If my rates increase, it means that I’m paying for my impact on the environment. And, thus, those around me.

The same goes for water usage. Many of our aquifers have been pumped beyond their recovery tipping point. Meaning we’re taking more water out than is coming in. And the ground in that area (that used to be full of water) is compacting.

This means that many aquifers will never refill. It is impossible for them to do so, even if we stopped pumping them.

If factories or farms are pumping so much water out of the ground that they restrict my access to water, then they need to be regulated. They shouldn’t be allowed to do that.

Now, their needs to be balance. We can’t go overboard and elevate the environment above the rights of individuals.

This is why these decisions need to be discussed in congress. That way we can (hopefully, in the ideal state of things) keep things balanced.

But that doesn’t change the fact that libertarians should support environmental protection.

Our Core Principles Require Us to Be Environmentalists

We should be the champions of recycling, renewable energy, and fuel efficiency. And just like President Obama said, we should want our companies to supply the world with the energy of the future.

That doesn’t mean that we should redistribute tax dollars to unviable energy companies. Or any companies for that matter. That is wrong. There are other ways to do it.

Yet, in the perfect government, environmental protection would be a high priority. Right along with the police, military, and the justice system…. because it is a rights issue.

If we are truly champions of individual rights, then we should support government action to protect the environment.

About Sean Edwards

Sean Edwards is an author and a communication strategist. He graduated from the Western Washington University with a bachelor’s degree in history. Sean has a passion for discussing philosophy and American politics.

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  • Dan Morris

    Sean,

    You raise many good points and I agree with you on some. For example, pollution is aggression. However, I think your characterization of libertarians is inaccurate.

    Libertarians are first and foremost defenders of property rights (along side life and liberty) because without property rights nothing else really matters. For example, if you want to print a newspaper but the building and printing presses are not yours, well then freedom of speech really doesn’t matter since the means to exercise those rights can be taken away.

    The history of government intervention into environmental issues has caused more harm, not less. Government has protected polluters for over a century and has altered the protection of private property to be secondary to that of “the common good”. The solution is not more government intervention but a full restoration of property rights. The courts have not been kind to the individual’s property rights. See link below for more details.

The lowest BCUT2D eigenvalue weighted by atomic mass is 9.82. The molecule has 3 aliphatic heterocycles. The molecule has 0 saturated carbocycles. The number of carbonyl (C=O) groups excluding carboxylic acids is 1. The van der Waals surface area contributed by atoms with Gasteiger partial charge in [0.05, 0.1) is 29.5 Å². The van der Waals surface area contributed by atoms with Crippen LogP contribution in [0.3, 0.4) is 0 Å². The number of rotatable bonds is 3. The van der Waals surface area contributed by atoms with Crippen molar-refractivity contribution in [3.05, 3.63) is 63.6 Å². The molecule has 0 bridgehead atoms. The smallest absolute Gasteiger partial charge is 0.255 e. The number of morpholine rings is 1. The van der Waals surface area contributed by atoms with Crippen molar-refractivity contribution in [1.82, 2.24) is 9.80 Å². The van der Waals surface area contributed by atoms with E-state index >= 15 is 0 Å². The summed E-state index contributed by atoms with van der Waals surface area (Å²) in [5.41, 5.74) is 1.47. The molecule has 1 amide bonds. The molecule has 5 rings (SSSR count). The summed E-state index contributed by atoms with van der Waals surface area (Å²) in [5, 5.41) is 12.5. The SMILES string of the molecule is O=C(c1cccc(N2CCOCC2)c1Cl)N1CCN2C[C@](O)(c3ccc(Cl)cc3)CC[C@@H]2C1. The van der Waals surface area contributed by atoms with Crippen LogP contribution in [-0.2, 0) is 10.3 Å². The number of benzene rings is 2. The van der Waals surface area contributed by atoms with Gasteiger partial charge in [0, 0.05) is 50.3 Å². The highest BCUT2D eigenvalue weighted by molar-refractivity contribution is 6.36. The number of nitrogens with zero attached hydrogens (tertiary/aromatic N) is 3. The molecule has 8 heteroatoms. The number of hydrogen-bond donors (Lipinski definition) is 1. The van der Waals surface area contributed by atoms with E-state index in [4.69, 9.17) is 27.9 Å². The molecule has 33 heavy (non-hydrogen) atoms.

Also, since government has “owned” the waterways and air for so long, they essentially have been unowned because we both know common ownership is no ownership. Without any private ownership then who will stand and protect the property? Government officials who answer to donors and political favors? How has that been working for us?

    I invite you to check out Murray Rothbard’s insights on the matter here. I can’t do justice to the subject as well as Rothbard. https://mises.org/library/libertarian-manifesto-pollution#footnote3_sc4skpl

    Thank you for taking the time and having the courage to put your voice out into the conversation. I have always loved the political discussion and will continue to read and comment on both the points of agreement and disagreement.

    In Liberty,
    Dan

    • Sean Edwards

      Hello Dan, thanks for sharing. You raise some very interesting points. I look forward to studying this further.

      • Hi Sean,
        I would like to reiterate the points made by Dan above but will also take the chance to admit that your skepticism is not unfounded. It is true that libertarians often have an all-or-nothing view on limiting the scope of government, many going so far as to say that every single federal policy could be effectively managed by markets. Environmental policy is, indeed, one issue that remains a contentious debate, especially when considering that, yes, many of us come from conservative circles skeptical of climate change’s existence.
        I will point out that libertarian arguments tend to favor a lessening of government authority, however, this does not mean to say that libertarians would support anarchy (note anarchy as a different form from the political philosophy of anarchism, which not all libertarians support). Instead of government protecting from pollution, libertarians argue that rule of law ought to prevail. In that way, we only seek to replace federal oversight with local jurisdiction and knowledge, that includes in Native American communities, as well as in the realm of courts and nonprofits. The best way I can articulate this point is to share a video pout out by the Institute for Humane Studies (http://www.learnliberty.org/videos/how-dirty-laws-trash-the-environment/).
        Like I said, the skepticism is understandable. In fact, libertarians tend to welcome such critical opinions, as they allow us to uphold our intellectual integrity. I hope that these comments have urged you to explore other perspectives or, at the very least, gain some insight into our particular view. Thanks for the article. I shall use this in future discussions on my campus.
        Sincerely,
        Conor